Market for Tablets Is Changing and Declining, But What Does That Mean for Music?

Ipad Music, 2014.
Allen Donikowski/Getty Images

A boy playing piano on a tablet.

Tablet sales are slowing. The types of tablets sold are changing, too -- and these trends will change how people experience music on mobile devices.

News of the tablet's fall has been everywhere. Apple announced year-over-year iPad unit sales dropped about 9 percent in the second quarter. Tech research firm IDC reported a sequential decline in global tablet shipments in the same quarter. And Best Buy's chief executive officer warned tablet sales are "crashing" at the retail chain (although Best Buy is having its own problems, too).

Is the future of the tablet in trouble? Not exactly, says Ben Bajarin, principal analyst at Creative Strategies. Tablets no longer have the astronomical growth rates that fueled their growth over the past few years, but sales haven't stalled or fallen off a cliff, either. "It's still growing, it's just not growing at the rate it was," he says.

A few years ago, the tablet was on its way to ubiquity. It became a mainstream product far faster than desktop and laptop computers and smartphones. The music industry was excited about the possibilities for immersive experiences and introducing interactive products that would update the album concept for the 21st century. Artists from Lady Gaga to Paul McCartney have released interactive album apps. It was to be the device for serious music lovers.

But expectations have changed as tablets are taking hits from all directions. One factor is the growth of the smartphone. According to, the average smartphone screen size has nearly doubled to 4.86" this year from 2.59" in 2007, the same year the first iPhone launched with a 3.5" screen. Today's biggest smartphones are called phablets, a mix of "tablet" and "phone," and are too big to fit into most pockets. With larger screen sizes for viewing video and using apps, consumers have less need for iPad Minis or other small tablets.


The replacement cycle is another factor. The smartphone is the more personal device that's replaced more frequently. The tablet is the more communal device that is replaced less frequently. Bajarin says Creative Strategies has found that over 60 percent of tablet owners share it with other person. "iPad is not essential," says Jeremiah Seraphine, CEO of app developer Groovebug. "The iPhone is essential."

And then there's the growth of smartphones. Music app developer Smule has seen smartphone users go from 43 percent of monthly active users January to 47 percent in July, says CEO Jeff Smith. Put another way, the user numbers of both smartphones and tablet grew over that time, but smartphones grew faster. The mix is changing because there are more new Android owners than iOS owners -- especially in developing countries. Four-year-old Xiaomi, a Chinese manufacturer of Android smartphones, had the world's fifth-largest market share in the second quarter, according to Strategy Analytics. 

Why does the device matter? Smith says that Smule's user data reveals tablets offer a more immersive, engaging experience than smartphones. "From a qualitative standpoint, it's a better user experience for our products to run on tablet. We can see that in our data. Users will use our products longer on tablets. They're more likely to return if their first experience is on a tablet versus a phone. There are a lot of things we can do with the screen real estate to make the experience better."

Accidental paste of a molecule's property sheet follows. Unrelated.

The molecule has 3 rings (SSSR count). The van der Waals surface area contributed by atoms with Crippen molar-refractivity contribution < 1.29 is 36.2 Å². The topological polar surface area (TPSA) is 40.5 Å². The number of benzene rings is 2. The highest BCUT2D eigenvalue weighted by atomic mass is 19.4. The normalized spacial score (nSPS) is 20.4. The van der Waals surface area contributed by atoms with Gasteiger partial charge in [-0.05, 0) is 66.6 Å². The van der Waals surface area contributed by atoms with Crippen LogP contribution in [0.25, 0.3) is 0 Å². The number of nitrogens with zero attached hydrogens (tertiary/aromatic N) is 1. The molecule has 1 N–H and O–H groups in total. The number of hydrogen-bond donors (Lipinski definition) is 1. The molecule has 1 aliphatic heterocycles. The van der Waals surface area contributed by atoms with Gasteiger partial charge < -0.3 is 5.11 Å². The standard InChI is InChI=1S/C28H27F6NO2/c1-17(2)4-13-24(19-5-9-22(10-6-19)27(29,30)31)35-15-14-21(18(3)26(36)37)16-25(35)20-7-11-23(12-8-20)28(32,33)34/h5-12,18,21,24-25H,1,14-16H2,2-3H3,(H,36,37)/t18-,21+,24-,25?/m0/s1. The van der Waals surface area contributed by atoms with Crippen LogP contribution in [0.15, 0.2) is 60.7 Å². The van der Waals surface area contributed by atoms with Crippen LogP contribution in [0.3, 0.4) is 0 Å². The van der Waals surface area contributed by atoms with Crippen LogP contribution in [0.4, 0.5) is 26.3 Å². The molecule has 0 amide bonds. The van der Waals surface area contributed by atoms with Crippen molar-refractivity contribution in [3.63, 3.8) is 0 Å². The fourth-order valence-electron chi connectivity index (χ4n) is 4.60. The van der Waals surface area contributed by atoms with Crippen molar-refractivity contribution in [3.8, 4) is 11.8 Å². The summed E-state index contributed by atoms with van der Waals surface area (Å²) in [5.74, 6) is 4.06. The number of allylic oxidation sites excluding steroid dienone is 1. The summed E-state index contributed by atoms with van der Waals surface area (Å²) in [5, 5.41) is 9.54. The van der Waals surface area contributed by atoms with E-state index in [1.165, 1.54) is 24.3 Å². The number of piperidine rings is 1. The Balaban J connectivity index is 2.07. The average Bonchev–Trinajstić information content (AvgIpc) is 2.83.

Tablets are especially desirable to entertainment companies because they encourage ecommerce. Monetate, a provider of cloud-based services for online marketing, says during last year's November-December shopping season, the average order value on tablets ($153.44) was far more comparable to desktop computers ($164.13) than mobile phones ($129.42). Not only that, the amount people spent on tablets over that time grew faster compared to mobile phones -- 17.3 to 0.5 percent.

The type of tablet also matters. Smule has found that iPad users spend 10 percent more on Smule apps than owners of other tablets. This finding jibes with available research. According to the same Monetate study, the iPad's average order value outstripped that of Android tablets $155.36 to $109.80 in the fourth quarter.

So what does it matter if tablet growth is slowing and some consumers are content to own only large smartphones? For starters, a smaller screen size means a different experience and less real estate for developers to work with. It means consumers will prefer apps, like Internet radio, that require less mental bandwidth. And it means less time spent with apps on the best device for experiencing music. "We think the iPad still gives the best experience when you have an immersive, lean-forward experience," says Saraphine. "The phone is better for passive experiences."

More time spent on smartphones versus tablets will require music services and app developers to build great experiences in the smartphone's smaller real estate. Today's smartphones are great for viewing videos and listening to Internet radio, but they're not always good for on-demand subscription services that need mobile users to grow. And smartphones are far worse than tablets for media-rich music apps that try to re-imagine the album experience.

In the coming years, consumers won't choose between tablets and smartphones. Instead, they'll move painlessly between devices. Imagine an iPhone owner returning home to smart appliances controlled via an iPad and entertainment on Apple TV. "The future is going to be where devices will almost melt away," predicts Seraphine. "You'll have a user interface you carry around, but when you get to work or home, there will be a lot of different screens." 


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